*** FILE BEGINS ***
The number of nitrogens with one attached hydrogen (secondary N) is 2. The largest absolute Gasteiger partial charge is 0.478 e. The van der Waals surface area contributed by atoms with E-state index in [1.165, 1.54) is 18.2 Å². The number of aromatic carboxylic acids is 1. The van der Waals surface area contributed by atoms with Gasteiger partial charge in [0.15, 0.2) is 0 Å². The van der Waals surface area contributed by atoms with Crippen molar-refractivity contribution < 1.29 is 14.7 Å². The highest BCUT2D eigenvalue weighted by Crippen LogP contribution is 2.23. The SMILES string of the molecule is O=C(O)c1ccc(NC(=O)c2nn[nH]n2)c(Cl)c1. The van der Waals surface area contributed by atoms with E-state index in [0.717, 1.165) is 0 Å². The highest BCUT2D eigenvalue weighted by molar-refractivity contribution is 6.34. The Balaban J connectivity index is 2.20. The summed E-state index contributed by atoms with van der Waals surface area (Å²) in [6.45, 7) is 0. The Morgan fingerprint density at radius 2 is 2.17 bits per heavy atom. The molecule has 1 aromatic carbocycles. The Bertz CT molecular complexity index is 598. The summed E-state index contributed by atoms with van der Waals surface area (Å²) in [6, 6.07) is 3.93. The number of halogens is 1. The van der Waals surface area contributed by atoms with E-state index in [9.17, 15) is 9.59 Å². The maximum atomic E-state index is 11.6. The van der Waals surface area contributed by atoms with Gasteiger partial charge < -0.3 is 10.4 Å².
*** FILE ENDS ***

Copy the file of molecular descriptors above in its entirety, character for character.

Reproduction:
The number of nitrogens with one attached hydrogen (secondary N) is 2. The largest absolute Gasteiger partial charge is 0.478 e. The van der Waals surface area contributed by atoms with E-state index in [1.165, 1.54) is 18.2 Å². The number of aromatic carboxylic acids is 1. The van der Waals surface area contributed by atoms with Gasteiger partial charge in [0.15, 0.2) is 0 Å². The van der Waals surface area contributed by atoms with Crippen molar-refractivity contribution < 1.29 is 14.7 Å². The highest BCUT2D eigenvalue weighted by Crippen LogP contribution is 2.23. The SMILES string of the molecule is O=C(O)c1ccc(NC(=O)c2nn[nH]n2)c(Cl)c1. The van der Waals surface area contributed by atoms with E-state index in [0.717, 1.165) is 0 Å². The highest BCUT2D eigenvalue weighted by molar-refractivity contribution is 6.34. The Balaban J connectivity index is 2.20. The summed E-state index contributed by atoms with van der Waals surface area (Å²) in [6.45, 7) is 0. The Morgan fingerprint density at radius 2 is 2.17 bits per heavy atom. The molecule has 1 aromatic carbocycles. The Bertz CT molecular complexity index is 598. The summed E-state index contributed by atoms with van der Waals surface area (Å²) in [6, 6.07) is 3.93. The number of halogens is 1. The van der Waals surface area contributed by atoms with E-state index in [9.17, 15) is 9.59 Å². The maximum atomic E-state index is 11.6. The van der Waals surface area contributed by atoms with Gasteiger partial charge < -0.3 is 10.4 Å².